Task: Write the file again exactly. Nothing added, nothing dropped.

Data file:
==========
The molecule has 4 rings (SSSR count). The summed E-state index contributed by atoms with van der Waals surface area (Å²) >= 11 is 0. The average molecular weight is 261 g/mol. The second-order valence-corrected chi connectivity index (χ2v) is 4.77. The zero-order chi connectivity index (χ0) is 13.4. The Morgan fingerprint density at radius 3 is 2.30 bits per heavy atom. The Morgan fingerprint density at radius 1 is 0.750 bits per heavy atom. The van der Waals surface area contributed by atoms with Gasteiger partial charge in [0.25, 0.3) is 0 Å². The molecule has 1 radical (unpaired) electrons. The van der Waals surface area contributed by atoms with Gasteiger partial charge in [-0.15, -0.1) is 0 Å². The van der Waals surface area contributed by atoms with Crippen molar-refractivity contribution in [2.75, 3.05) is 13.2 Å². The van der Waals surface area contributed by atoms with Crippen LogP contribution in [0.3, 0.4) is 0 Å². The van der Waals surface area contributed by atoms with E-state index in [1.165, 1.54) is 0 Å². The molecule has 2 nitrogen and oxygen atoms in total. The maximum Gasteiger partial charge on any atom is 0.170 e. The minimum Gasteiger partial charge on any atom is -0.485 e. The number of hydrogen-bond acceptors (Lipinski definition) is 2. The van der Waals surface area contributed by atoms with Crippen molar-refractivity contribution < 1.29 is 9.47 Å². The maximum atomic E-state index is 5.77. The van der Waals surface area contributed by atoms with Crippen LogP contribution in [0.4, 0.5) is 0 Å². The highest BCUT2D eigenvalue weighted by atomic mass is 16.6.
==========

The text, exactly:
The molecule has 4 rings (SSSR count). The summed E-state index contributed by atoms with van der Waals surface area (Å²) >= 11 is 0. The average molecular weight is 261 g/mol. The second-order valence-corrected chi connectivity index (χ2v) is 4.77. The zero-order chi connectivity index (χ0) is 13.4. The Morgan fingerprint density at radius 3 is 2.30 bits per heavy atom. The Morgan fingerprint density at radius 1 is 0.750 bits per heavy atom. The van der Waals surface area contributed by atoms with Gasteiger partial charge in [0.25, 0.3) is 0 Å². The molecule has 1 radical (unpaired) electrons. The van der Waals surface area contributed by atoms with Gasteiger partial charge in [-0.15, -0.1) is 0 Å². The van der Waals surface area contributed by atoms with Crippen molar-refractivity contribution in [2.75, 3.05) is 13.2 Å². The van der Waals surface area contributed by atoms with Crippen LogP contribution in [0.3, 0.4) is 0 Å². The van der Waals surface area contributed by atoms with E-state index in [1.165, 1.54) is 0 Å². The molecule has 2 nitrogen and oxygen atoms in total. The maximum Gasteiger partial charge on any atom is 0.170 e. The minimum Gasteiger partial charge on any atom is -0.485 e. The number of hydrogen-bond acceptors (Lipinski definition) is 2. The van der Waals surface area contributed by atoms with Crippen molar-refractivity contribution < 1.29 is 9.47 Å². The maximum atomic E-state index is 5.77. The van der Waals surface area contributed by atoms with Crippen LogP contribution in [0.4, 0.5) is 0 Å². The highest BCUT2D eigenvalue weighted by atomic mass is 16.6.